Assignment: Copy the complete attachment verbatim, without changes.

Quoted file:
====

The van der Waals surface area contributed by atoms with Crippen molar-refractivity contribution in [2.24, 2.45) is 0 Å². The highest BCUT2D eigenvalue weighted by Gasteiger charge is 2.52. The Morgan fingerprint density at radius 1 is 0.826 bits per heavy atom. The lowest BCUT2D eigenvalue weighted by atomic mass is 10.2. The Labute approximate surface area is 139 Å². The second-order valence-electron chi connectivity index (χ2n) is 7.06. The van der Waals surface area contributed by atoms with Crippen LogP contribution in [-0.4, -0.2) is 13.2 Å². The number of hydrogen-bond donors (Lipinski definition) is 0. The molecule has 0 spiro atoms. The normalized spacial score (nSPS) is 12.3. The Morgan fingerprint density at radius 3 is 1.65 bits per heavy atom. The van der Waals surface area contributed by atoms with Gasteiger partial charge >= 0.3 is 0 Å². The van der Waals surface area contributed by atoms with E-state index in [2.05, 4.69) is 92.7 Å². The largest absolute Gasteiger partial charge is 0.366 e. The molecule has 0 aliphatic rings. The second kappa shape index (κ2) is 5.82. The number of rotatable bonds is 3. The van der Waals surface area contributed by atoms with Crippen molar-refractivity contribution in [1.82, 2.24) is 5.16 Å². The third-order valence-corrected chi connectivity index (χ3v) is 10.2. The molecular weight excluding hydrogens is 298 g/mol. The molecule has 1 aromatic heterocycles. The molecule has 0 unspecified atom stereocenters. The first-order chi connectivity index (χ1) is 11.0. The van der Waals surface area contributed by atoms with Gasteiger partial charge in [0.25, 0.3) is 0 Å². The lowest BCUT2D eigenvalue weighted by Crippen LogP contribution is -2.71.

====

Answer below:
The van der Waals surface area contributed by atoms with Crippen molar-refractivity contribution in [2.24, 2.45) is 0 Å². The highest BCUT2D eigenvalue weighted by Gasteiger charge is 2.52. The Morgan fingerprint density at radius 1 is 0.826 bits per heavy atom. The lowest BCUT2D eigenvalue weighted by atomic mass is 10.2. The Labute approximate surface area is 139 Å². The second-order valence-electron chi connectivity index (χ2n) is 7.06. The van der Waals surface area contributed by atoms with Crippen LogP contribution in [-0.4, -0.2) is 13.2 Å². The number of hydrogen-bond donors (Lipinski definition) is 0. The molecule has 0 spiro atoms. The normalized spacial score (nSPS) is 12.3. The Morgan fingerprint density at radius 3 is 1.65 bits per heavy atom. The van der Waals surface area contributed by atoms with Gasteiger partial charge >= 0.3 is 0 Å². The van der Waals surface area contributed by atoms with E-state index in [2.05, 4.69) is 92.7 Å². The largest absolute Gasteiger partial charge is 0.366 e. The molecule has 0 aliphatic rings. The second kappa shape index (κ2) is 5.82. The number of rotatable bonds is 3. The van der Waals surface area contributed by atoms with Crippen molar-refractivity contribution in [1.82, 2.24) is 5.16 Å². The third-order valence-corrected chi connectivity index (χ3v) is 10.2. The molecular weight excluding hydrogens is 298 g/mol. The molecule has 1 aromatic heterocycles. The molecule has 0 unspecified atom stereocenters. The first-order chi connectivity index (χ1) is 11.0. The van der Waals surface area contributed by atoms with Gasteiger partial charge in [0.25, 0.3) is 0 Å². The lowest BCUT2D eigenvalue weighted by Crippen LogP contribution is -2.71.